As much as we focus on CX end we need to truly ask, are we doing enough to help improve AX (Agent Experience)? Arguing that we provide tools to help improve their productivity and be able to handle more calls is making them more like a commodity machine. What results out as performance will also be a cognitive commodity not creative or compassionate.


Before AI-powered Virtual assistants end the misery of human agents, during this transient period we could do something about it in our own nice way, both in the arena of technology design as well as in adoption.  Gamification as a goal in the contact center is not necessarily to pick one winner among the group unlike traditional competitive games but its true purpose lies in providing a relaxing learning environment to ensure the critical mass reaches a level of competence so all can be rewarded. Gamification drives agent behavior through a set of predefined rules that promotes a particular behavior and occludes the rest.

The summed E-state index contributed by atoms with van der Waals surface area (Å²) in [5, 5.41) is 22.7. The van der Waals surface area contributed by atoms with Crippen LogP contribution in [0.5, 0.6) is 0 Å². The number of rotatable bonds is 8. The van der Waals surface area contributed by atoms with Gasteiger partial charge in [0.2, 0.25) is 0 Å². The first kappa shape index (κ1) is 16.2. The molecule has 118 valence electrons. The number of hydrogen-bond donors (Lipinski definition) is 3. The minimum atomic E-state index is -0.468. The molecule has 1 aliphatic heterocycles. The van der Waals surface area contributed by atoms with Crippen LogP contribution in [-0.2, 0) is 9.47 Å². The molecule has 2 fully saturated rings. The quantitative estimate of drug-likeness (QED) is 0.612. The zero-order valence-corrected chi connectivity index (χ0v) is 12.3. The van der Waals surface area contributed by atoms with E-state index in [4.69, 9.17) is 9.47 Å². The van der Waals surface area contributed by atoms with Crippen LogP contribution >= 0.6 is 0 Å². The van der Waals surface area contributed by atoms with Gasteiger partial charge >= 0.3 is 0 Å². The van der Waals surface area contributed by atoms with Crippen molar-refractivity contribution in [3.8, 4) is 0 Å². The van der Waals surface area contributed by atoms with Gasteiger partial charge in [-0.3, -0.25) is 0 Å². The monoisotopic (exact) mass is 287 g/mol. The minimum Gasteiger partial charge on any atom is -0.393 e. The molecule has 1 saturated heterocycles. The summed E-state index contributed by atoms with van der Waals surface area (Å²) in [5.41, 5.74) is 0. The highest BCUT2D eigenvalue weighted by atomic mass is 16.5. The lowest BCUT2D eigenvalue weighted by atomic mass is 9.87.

While Gamification can be employed to any organization and to any workforce, the focus here is specific to Contact Center where it is seldom deployed as it is seen as yet another cost item. Today even where it’s employed, it is designed to drive compliance as compared to boosting agents performance to cross sell/up or improve collections, which are revenue generation activities.

Linking this back to reward is key to the outcome of Gamification. Rewards should be designed to provide for performance vs completion, boring vs intrinsically interesting tasks,  milestones vs the end goal for continual agent engagement in the game and more so for collaboration, rather in addition to individual achievements. What is interesting to hook you to a game is not the complexity but the quicker learning curve, not the addictiveness but what impression it leaves you post-game, not that is very factual but of narrative type, not the levels but gratification through intermittent scoring.